PSY 210 – Chapter One Terms
Child Development: A field of study that seeks to account for the gradual evolution of the
child’s cognitive, social, and other capacities first by describing changes in the child’s
observed behaviours and then by uncovering the processes and strategies that underlie
Maturation: A genetically determined process of growth that unfolds naturally over a
period of time.
Structural-Organismic Perspective: theoretical approaches that describe psychological
structures and processed that undergo qualitative or stage-like changes over the course of
Psychodynamic Theory: Freud’s theory that development, which proceeds in discrete
stages, is determined largely by biological based describes shaped by encounters with the
environment and through the interaction of three components of personality; id, ego,
Id: The person’s instinctual drives; the first component of the personality to evolve,
operates on the basis of pleasure principle.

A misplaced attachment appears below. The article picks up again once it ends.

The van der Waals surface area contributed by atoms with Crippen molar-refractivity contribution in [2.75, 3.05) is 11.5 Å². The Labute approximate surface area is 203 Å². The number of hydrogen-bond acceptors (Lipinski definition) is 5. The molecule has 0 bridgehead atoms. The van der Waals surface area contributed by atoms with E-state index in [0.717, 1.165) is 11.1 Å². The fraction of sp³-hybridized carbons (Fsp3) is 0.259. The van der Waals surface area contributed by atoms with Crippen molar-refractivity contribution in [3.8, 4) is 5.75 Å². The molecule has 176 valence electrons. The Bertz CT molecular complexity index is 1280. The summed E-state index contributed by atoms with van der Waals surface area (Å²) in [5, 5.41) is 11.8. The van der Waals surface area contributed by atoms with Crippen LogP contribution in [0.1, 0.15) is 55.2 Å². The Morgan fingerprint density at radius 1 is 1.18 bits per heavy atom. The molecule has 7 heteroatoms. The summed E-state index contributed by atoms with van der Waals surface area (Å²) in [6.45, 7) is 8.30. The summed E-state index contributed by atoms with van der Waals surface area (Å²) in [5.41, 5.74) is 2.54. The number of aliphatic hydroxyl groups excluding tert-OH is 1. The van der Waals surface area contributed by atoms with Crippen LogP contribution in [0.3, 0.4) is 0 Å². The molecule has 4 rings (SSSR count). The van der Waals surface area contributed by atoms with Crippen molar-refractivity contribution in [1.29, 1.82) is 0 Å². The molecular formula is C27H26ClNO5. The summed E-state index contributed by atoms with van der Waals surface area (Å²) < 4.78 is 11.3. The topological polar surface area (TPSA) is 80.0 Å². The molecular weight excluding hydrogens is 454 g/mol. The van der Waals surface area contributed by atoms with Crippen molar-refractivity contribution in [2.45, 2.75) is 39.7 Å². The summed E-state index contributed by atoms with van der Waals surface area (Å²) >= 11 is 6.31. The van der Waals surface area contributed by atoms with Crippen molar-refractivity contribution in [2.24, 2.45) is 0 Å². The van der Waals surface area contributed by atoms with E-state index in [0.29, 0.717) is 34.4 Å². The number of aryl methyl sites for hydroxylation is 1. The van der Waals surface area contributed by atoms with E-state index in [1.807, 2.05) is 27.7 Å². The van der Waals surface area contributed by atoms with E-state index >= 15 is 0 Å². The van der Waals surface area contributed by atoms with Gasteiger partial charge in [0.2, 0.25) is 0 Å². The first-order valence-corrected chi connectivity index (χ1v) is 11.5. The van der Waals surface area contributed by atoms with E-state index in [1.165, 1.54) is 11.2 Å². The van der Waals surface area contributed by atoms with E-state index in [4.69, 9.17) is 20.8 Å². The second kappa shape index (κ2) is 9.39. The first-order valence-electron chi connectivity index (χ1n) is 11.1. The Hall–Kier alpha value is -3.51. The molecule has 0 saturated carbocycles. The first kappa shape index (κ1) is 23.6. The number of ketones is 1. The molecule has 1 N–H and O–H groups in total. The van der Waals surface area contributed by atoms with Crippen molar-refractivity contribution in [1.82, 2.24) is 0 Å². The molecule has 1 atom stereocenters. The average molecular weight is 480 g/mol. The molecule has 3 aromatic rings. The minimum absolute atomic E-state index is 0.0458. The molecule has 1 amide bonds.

Ego: The rational, controlling component of the personality, which tries to satisy needs
through appropriate, socially acceptable behaviours.
Superego: The personality component that is the repository of the child’s internalization
of parental or societal values, morals, and roles.
Psychosocial Theory: Eriksons’s theory of development that sees children developing
through a series of stages largely through accomplishing tasks that involves them in
interaction with their social environment.
Piagetian Theory: A theory of cognitive development that sees the child as actively
seeking new information and incorporating it into his knowledge base through the
processed of assimilation and accommodation.